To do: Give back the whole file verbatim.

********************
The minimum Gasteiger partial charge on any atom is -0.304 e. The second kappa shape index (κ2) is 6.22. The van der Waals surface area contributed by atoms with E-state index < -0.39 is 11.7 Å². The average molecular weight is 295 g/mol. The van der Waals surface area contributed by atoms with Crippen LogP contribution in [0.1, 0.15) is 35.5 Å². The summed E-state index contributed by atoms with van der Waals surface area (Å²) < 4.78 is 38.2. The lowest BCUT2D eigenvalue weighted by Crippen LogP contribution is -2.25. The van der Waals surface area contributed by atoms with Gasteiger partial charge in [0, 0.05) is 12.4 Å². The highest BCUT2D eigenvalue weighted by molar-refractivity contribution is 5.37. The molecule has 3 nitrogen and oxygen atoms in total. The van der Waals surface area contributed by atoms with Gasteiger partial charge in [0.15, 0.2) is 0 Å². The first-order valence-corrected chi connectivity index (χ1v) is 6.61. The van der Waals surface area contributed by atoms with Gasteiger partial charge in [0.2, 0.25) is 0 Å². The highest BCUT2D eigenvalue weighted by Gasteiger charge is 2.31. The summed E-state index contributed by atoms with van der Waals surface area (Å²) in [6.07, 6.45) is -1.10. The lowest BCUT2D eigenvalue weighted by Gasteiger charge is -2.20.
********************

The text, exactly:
The minimum Gasteiger partial charge on any atom is -0.304 e. The second kappa shape index (κ2) is 6.22. The van der Waals surface area contributed by atoms with E-state index < -0.39 is 11.7 Å². The average molecular weight is 295 g/mol. The van der Waals surface area contributed by atoms with Crippen LogP contribution in [0.1, 0.15) is 35.5 Å². The summed E-state index contributed by atoms with van der Waals surface area (Å²) < 4.78 is 38.2. The lowest BCUT2D eigenvalue weighted by Crippen LogP contribution is -2.25. The van der Waals surface area contributed by atoms with Gasteiger partial charge in [0, 0.05) is 12.4 Å². The highest BCUT2D eigenvalue weighted by molar-refractivity contribution is 5.37. The molecule has 3 nitrogen and oxygen atoms in total. The van der Waals surface area contributed by atoms with Gasteiger partial charge in [0.15, 0.2) is 0 Å². The first-order valence-corrected chi connectivity index (χ1v) is 6.61. The van der Waals surface area contributed by atoms with Gasteiger partial charge in [0.2, 0.25) is 0 Å². The highest BCUT2D eigenvalue weighted by Gasteiger charge is 2.31. The summed E-state index contributed by atoms with van der Waals surface area (Å²) in [6.07, 6.45) is -1.10. The lowest BCUT2D eigenvalue weighted by Gasteiger charge is -2.20.